Germany warns against tourist travel to parts of Spain

German authorities have warned against non-essential travel to parts of Spain, including popular tourist destination Barcelona, as coronavirus infection numbers rise again over the holiday season.

Germany warns against tourist travel to parts of Spain
People at a beach in Barcelona on July 18th. Photo: DPA

The warning comes as Germany grapples with a surge of infections, fuelling fears of a second coronavirus wave.

Holidaymakers returning from abroad have stoked particular concern.

Germany's Foreign Ministry updated its travel advisory on Tuesday, recommending against travel to three regions in northern Spain dealing with renewed outbreaks.

“Non essential, tourist travel to the autonomous communities of Aragon, Catalonia and Navarra are currently discouraged due to renewed high levels of infections and local lockdowns,” said the German Foreign Ministry in an updated travel advisory note.

The official recommendation therefore affects the popular tourist destinations of Barcelona, the Costa Brava and Spanish Pyrenees region.

Spain is one of Germany's most popular holiday destinations. Despite the regional warnings, there is still no travel warning for the entire country. For example, the Balearic islands, which include Mallorca, and southern parts of Spain are not affected.

The only EU country or state with a travel warning in place from Germany is currently Luxembourg.

Coronavirus numbers in Spain rising

Spain's cumulative coronavirus rate has been growing in recent weeks, but with large regional disparities.

A spike in the infection rate in the northern regions of Catalonia (63.1 per 100,000 inhabitants), Aragón (160.1 per 100,000) and Navarre (79.2 per 100,000) have pushed Spain's average up to 39.4 per 100,000 inhabitants, far higher than Germany's infection rate of 7.7 (data from European Centre for Disease Prevention and Control).  

The travel advice by the German government follows the UK's sudden decision on Saturday to impose a 14-day quarantine on British holidaymakers returning from Spain

The Spanish government is fighting to save the country's tourism industry, arguing that other popular holiday hotspots such as the Canary Islands, the Balearic Islands, Andalusia and the Valencia region have a far lower rate of infections.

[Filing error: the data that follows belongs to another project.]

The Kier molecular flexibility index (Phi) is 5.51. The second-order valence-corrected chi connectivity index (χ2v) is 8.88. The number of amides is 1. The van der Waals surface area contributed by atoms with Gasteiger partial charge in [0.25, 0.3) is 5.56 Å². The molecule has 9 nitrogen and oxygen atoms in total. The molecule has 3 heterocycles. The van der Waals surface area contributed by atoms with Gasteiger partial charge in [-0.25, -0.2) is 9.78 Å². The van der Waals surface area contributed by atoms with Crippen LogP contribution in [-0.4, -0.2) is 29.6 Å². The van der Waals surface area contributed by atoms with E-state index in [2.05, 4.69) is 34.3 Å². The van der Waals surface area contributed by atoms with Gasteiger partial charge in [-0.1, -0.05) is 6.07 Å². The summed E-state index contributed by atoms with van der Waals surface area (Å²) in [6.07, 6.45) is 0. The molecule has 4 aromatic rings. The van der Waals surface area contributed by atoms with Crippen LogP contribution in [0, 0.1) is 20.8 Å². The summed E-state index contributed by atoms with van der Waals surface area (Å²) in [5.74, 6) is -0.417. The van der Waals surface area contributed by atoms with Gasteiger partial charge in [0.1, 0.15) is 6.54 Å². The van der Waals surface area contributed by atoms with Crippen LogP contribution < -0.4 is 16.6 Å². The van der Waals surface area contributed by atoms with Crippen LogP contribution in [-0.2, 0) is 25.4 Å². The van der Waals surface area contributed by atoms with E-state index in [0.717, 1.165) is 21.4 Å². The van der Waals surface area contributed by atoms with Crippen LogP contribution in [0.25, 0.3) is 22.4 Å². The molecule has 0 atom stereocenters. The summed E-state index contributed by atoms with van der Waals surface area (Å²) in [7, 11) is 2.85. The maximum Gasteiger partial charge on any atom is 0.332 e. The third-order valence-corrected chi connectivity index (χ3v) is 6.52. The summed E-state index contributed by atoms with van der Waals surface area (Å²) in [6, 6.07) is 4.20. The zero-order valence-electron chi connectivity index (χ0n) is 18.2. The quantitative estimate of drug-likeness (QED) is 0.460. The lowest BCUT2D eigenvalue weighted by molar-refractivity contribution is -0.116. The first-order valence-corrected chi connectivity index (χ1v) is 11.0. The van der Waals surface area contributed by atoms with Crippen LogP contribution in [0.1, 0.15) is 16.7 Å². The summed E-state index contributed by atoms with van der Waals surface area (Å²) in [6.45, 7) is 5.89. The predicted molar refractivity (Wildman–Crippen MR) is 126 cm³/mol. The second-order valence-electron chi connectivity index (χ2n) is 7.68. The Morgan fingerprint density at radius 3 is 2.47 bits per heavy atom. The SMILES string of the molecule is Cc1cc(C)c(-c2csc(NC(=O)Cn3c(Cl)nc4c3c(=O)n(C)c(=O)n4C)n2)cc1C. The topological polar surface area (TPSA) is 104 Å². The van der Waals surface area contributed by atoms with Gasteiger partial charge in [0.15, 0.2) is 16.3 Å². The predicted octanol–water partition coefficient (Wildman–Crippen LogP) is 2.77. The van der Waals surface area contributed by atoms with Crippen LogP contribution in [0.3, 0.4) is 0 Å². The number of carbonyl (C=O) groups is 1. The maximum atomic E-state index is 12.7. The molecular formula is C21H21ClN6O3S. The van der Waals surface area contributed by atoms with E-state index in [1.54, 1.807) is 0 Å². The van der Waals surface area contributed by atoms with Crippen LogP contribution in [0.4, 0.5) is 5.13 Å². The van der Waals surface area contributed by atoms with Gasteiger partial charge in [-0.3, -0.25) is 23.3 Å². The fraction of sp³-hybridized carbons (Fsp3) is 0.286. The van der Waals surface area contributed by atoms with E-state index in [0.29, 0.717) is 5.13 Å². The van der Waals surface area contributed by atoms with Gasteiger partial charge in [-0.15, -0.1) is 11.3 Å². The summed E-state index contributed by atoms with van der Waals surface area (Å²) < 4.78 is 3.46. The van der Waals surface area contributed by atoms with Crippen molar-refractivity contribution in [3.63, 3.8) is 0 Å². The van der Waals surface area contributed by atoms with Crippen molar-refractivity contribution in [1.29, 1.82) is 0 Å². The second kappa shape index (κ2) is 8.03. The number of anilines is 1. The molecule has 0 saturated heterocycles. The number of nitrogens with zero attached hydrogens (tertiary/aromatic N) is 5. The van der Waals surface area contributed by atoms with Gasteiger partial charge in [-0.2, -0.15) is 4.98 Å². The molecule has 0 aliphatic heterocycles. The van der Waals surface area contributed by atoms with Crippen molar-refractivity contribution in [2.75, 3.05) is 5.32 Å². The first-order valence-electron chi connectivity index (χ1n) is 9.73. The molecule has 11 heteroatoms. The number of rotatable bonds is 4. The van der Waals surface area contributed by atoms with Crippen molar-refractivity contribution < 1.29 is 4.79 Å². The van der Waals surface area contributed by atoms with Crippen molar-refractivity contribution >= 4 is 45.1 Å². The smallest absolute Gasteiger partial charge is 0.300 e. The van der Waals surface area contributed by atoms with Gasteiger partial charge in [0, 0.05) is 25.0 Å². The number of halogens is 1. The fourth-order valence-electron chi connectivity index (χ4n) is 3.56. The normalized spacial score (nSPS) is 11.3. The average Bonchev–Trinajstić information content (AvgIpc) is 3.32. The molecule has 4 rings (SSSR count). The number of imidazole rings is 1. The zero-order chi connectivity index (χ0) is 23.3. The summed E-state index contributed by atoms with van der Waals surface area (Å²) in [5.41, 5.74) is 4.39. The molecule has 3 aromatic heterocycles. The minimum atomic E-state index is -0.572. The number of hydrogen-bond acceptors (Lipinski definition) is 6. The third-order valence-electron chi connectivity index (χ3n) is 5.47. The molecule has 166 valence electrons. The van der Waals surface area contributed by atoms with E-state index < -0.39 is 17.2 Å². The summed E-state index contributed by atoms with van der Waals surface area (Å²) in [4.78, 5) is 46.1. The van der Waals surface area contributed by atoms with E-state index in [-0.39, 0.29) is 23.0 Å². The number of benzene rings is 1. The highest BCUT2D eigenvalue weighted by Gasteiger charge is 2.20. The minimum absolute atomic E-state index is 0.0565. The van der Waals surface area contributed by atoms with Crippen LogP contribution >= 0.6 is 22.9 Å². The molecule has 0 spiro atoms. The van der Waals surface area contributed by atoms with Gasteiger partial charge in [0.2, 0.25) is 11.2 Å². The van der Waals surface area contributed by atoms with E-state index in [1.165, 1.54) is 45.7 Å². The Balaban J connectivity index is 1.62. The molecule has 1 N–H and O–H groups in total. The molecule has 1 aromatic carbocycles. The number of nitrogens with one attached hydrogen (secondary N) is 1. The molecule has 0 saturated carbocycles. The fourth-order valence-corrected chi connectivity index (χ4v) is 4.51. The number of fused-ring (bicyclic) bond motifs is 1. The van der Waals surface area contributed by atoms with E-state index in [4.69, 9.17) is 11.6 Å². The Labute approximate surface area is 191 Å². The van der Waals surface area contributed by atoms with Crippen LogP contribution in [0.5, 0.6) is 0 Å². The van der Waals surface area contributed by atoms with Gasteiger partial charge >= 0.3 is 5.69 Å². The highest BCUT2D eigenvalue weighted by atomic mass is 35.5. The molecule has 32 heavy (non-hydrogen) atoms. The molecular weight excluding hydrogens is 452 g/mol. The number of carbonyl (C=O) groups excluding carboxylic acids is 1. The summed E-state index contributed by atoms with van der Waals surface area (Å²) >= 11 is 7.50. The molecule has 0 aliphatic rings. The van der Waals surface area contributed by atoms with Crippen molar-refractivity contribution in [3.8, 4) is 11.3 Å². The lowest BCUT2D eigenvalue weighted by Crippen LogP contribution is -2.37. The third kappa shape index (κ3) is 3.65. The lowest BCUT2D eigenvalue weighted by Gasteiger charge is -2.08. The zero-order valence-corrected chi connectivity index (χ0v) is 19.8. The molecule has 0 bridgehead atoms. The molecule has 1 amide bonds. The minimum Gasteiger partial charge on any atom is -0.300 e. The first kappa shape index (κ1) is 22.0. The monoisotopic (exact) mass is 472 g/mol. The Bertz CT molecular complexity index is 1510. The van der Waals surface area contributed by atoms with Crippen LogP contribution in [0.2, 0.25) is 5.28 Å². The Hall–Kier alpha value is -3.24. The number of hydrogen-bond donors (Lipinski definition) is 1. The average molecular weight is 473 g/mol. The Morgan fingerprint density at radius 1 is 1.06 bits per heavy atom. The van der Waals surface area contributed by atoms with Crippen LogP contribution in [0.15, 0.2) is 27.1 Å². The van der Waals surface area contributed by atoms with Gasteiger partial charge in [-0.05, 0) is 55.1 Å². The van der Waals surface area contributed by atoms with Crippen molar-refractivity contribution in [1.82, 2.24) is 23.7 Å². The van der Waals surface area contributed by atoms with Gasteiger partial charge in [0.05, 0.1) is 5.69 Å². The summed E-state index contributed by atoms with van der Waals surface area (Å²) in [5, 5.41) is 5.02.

On Monday, Germany announced it would introduce compulsory coronavirus testing for residents returning from risk areas.

READ ALSO: What you need to know about Germany's plans for mandatory Covid-19 tests for returning travellers

Germany has so far recorded a total of 206,242 coronavirus cases and 9,122 deaths.

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Germany should prepare for Covid wave in autumn, ministers warn

German health ministers say that tougher Covid restrictions should come back into force if a serious wave emerges in autumn.

Germany should prepare for Covid wave in autumn, ministers warn

Following a video meeting on Monday, the health ministers of Germany’s 16 states said tougher restrictions should be imposed again if they are needed. 

“The corona pandemic is not over yet – we must not be deceived by the current declining incidences,” said Saxony-Anhalt’s health minister Petra Grimm-Benne, of the Social Democrats, who currently chairs the Conference of Health Ministers (GMK).

According to the GMK, new virus variants are expected to appear in autumn and winter. Over the weekend, federal Health Minister Karl Lauterbach (SPD) also warned that the more dangerous Delta variant could return to Germany. “That is why the federal Ministry of Health should draw up a master plan to combat the corona pandemic as soon as possible and coordinate it with the states,” Grimm-Benne said.

Preparations should also include an amendment of the Infection Protection Act, ministers urged. They want to see the states given powers to react to the infection situation in autumn and winter. They called on the government to initiate the legislative process in a timely manner, and get the states actively involved.

The current Infection Protection Act expires on September 23rd this year. Germany has loosened much of its Covid restrictions in the last months, however, face masks are still compulsory on public transport as well as on planes. 

READ ALSO: Do people in Germany still have to wear Covid masks on planes?

The health ministers said that from autumn onwards, it should be possible for states to make masks compulsory indoors if the regional infection situation calls for it. Previously, wearing a Covid mask was obligatory in Germany when shopping and in restaurants and bars when not sitting at a table. 

Furthermore, the so-called 3G rule for accessing some venues and facilities – where people have to present proof of vaccination, recovery, or a negative test – should be implemented again if needed, as well as other infection protection rules, the ministers said. 

Bavaria’s health minister Klaus Holetschek, of the CSU, welcomed the ministers’ unanimous call for a revision of the Infection Protection Act. “The states must be able to take all necessary infection protection measures quickly, effectively, and with legal certainty,” he said.

North Rhine-Westphalia’s health minister Karl-Josef Laumann (CDU) warned that no one should “lull themselves into a false sense of security”.

“We must now prepare for the colder season and use the time to be able to answer important questions about the immunity of the population or the mechanisms of infection chains,” he said.

On Tuesday, Germany reported 86,253 Covid infections within the latest 24 hour period, as well as 215 Covid-related deaths. The 7-day incidence stood at 437.6 infections per 100,000 people. However, experts believe there could be twice as many infections because lots of cases go unreported. 

READ ALSO: Five things to know about the Covid pandemic in Germany right now